Trees offer many benefits to your home, like improving surrounding air quality and reducing carbon dioxide, adding beautification and shade, while also providing shelter and food for local wildlife.
Trees also help to stabilize outside temperature by reducing the concrete jungle effect of streets and driveways.
Some trees are better than others when it comes to planting them near residential homes and yards. You may love the look of a certain tree, but that might not mean it's a good fit for the planting site you have in mind.
While all trees should be kept a certain minimum distance away, there are some trees that you shouldn't plant anywhere near your house. We'll go over some of the reasons why, and which trees to stay away from.
Where to Plant Trees
Generally speaking, the bigger the tree, the further away you should plant it from your home. Smaller, ornamental trees that grow between 10-30 feet, can be safely planted 10-feet away as a rule of thumb, and the scale goes up from there.
There are certain species that are known for overly aggressive, laterally-spreading roots, like American elms, silver maples, and willow trees, so there's more than just size to consider.
Characteristics that make one tree less desirable than another will sometimes come down to personal choice, but there are some things that no homeowner or landowner wants to deal with.
Things to Look Out For
Messy trees are a nuisance, unless you have a lot of wide open space out in the country and don't have to worry about raking up seed pods, catkins, and pollen, or whether debris will hit you or your car.
Disease-prone trees aren't something that anyone wants, either, no matter what kind of property you have. While many tree diseases are specific to the species, there is always some risk to other plants and trees nearby, especially if damaged limbs attract unwanted pests, or have the potential of falling.
Most native trees are more disease and pest-resistant than non-native or invasive trees, but even native trees can become susceptible if a non-native pest is brought into the country.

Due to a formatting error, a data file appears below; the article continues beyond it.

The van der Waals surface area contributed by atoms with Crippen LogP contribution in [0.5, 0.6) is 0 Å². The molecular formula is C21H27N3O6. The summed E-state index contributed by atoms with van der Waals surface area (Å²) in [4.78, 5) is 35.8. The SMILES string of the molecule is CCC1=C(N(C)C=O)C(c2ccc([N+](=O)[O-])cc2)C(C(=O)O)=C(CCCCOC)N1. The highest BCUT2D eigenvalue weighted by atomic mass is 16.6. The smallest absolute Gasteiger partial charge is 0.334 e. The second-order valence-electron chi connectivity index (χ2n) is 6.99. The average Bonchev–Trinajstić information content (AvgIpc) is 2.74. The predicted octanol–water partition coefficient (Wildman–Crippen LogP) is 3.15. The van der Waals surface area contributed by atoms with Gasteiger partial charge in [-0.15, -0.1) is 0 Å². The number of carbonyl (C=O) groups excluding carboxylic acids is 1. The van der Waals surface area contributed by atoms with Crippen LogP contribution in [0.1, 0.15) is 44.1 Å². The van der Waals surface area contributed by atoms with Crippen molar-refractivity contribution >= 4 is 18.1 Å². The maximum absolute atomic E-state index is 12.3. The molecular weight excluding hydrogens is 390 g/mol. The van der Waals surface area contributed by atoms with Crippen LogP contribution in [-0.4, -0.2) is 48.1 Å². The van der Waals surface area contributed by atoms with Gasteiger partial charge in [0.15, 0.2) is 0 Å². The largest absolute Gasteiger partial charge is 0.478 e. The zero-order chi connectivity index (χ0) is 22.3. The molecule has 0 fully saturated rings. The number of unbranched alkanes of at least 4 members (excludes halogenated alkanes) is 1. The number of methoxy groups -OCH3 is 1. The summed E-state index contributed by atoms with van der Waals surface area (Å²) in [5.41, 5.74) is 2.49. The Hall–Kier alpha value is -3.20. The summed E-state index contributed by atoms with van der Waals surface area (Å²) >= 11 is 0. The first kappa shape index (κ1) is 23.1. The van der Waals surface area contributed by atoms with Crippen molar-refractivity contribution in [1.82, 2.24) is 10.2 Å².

Some trees are naturally weaker than others, so another way a tree can become damaged is if limbs or bark suffer during storms and heavy winds. You want to stay away from trees that have a reputation for brittle branches or trunks.
Trees that offer too much shade can also be problematic for nearby plants and smaller trees. Their large, dense canopies block out air and sunlight from anything growing underneath them.
Similarly, any trees that affect soil structure should be planted far away enough from other vegetation near the home, or not planted at all.
One of the most devastating tree problems is when invasive roots get into and clog underground pipes leading to houses, or damage sidewalks and foundations. Trees with fast-growing and large surface roots will seek water horizontally rather than through a downward taproot which can wreak havoc on nearby homes and plumbing systems.
Lastly, some people have sensitive allergies to certain tree pollen, which can be triggered by flowering trees. Some are worse than others, but do your due diligence before planting a tree if you are prone to sensitivities.
Oak trees are beloved for their interesting leaves and strong wood, but most of them are quite messy to clean up in the spring and fall. Red oak is one of the messiest, and is known to drop large amounts of catkins in the spring, as well as leaves and acorns in the autumn.
While they are hardy, stately looking trees, the pollen-bearing flowers can irritate people with allergies, and cover everything around them. Acorns can drop onto people's heads or cause small dents in cars.
Plant instead: American Linden tree.
Willows are also beautiful trees that offer lovely curb appeal or look whimsical in backyard spaces, but these seemingly peaceful species have thirsty root systems that aggressively search for water.
Willows are known to lift sidewalks, put cracks in concrete and pavement, and cause plumbing issues by clogging pipes and sewers.